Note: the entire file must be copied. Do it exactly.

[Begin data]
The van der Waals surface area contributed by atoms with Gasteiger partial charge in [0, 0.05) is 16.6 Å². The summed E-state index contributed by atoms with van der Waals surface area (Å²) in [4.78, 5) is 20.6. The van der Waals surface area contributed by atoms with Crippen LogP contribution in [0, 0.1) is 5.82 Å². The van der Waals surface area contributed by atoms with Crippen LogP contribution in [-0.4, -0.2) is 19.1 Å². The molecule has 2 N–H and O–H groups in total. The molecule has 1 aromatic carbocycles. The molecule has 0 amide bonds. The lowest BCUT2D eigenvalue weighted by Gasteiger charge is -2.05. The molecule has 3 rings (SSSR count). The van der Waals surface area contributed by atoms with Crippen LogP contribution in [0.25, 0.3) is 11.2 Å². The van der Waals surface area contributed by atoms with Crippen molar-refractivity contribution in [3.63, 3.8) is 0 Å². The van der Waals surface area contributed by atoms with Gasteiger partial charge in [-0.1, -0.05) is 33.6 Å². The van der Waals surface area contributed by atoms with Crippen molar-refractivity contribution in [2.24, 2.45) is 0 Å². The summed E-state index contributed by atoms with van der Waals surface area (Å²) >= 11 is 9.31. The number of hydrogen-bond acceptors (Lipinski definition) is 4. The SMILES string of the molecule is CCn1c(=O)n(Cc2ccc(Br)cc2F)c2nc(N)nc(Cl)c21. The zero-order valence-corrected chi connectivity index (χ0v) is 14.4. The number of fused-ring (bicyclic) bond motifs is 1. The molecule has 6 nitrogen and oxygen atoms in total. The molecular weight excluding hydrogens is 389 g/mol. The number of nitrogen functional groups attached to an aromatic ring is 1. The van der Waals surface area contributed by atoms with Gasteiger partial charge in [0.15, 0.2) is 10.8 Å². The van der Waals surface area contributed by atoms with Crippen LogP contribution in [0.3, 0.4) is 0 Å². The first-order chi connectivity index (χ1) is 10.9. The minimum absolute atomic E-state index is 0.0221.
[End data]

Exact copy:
The van der Waals surface area contributed by atoms with Gasteiger partial charge in [0, 0.05) is 16.6 Å². The summed E-state index contributed by atoms with van der Waals surface area (Å²) in [4.78, 5) is 20.6. The van der Waals surface area contributed by atoms with Crippen LogP contribution in [0, 0.1) is 5.82 Å². The van der Waals surface area contributed by atoms with Crippen LogP contribution in [-0.4, -0.2) is 19.1 Å². The molecule has 2 N–H and O–H groups in total. The molecule has 1 aromatic carbocycles. The molecule has 0 amide bonds. The lowest BCUT2D eigenvalue weighted by Gasteiger charge is -2.05. The molecule has 3 rings (SSSR count). The van der Waals surface area contributed by atoms with Crippen LogP contribution in [0.25, 0.3) is 11.2 Å². The van der Waals surface area contributed by atoms with Crippen molar-refractivity contribution in [3.63, 3.8) is 0 Å². The van der Waals surface area contributed by atoms with Gasteiger partial charge in [-0.1, -0.05) is 33.6 Å². The van der Waals surface area contributed by atoms with Crippen molar-refractivity contribution in [2.24, 2.45) is 0 Å². The summed E-state index contributed by atoms with van der Waals surface area (Å²) >= 11 is 9.31. The number of hydrogen-bond acceptors (Lipinski definition) is 4. The SMILES string of the molecule is CCn1c(=O)n(Cc2ccc(Br)cc2F)c2nc(N)nc(Cl)c21. The zero-order valence-corrected chi connectivity index (χ0v) is 14.4. The number of fused-ring (bicyclic) bond motifs is 1. The molecule has 6 nitrogen and oxygen atoms in total. The molecular weight excluding hydrogens is 389 g/mol. The number of nitrogen functional groups attached to an aromatic ring is 1. The van der Waals surface area contributed by atoms with Gasteiger partial charge in [0.15, 0.2) is 10.8 Å². The van der Waals surface area contributed by atoms with Crippen LogP contribution in [0.3, 0.4) is 0 Å². The first-order chi connectivity index (χ1) is 10.9. The minimum absolute atomic E-state index is 0.0221.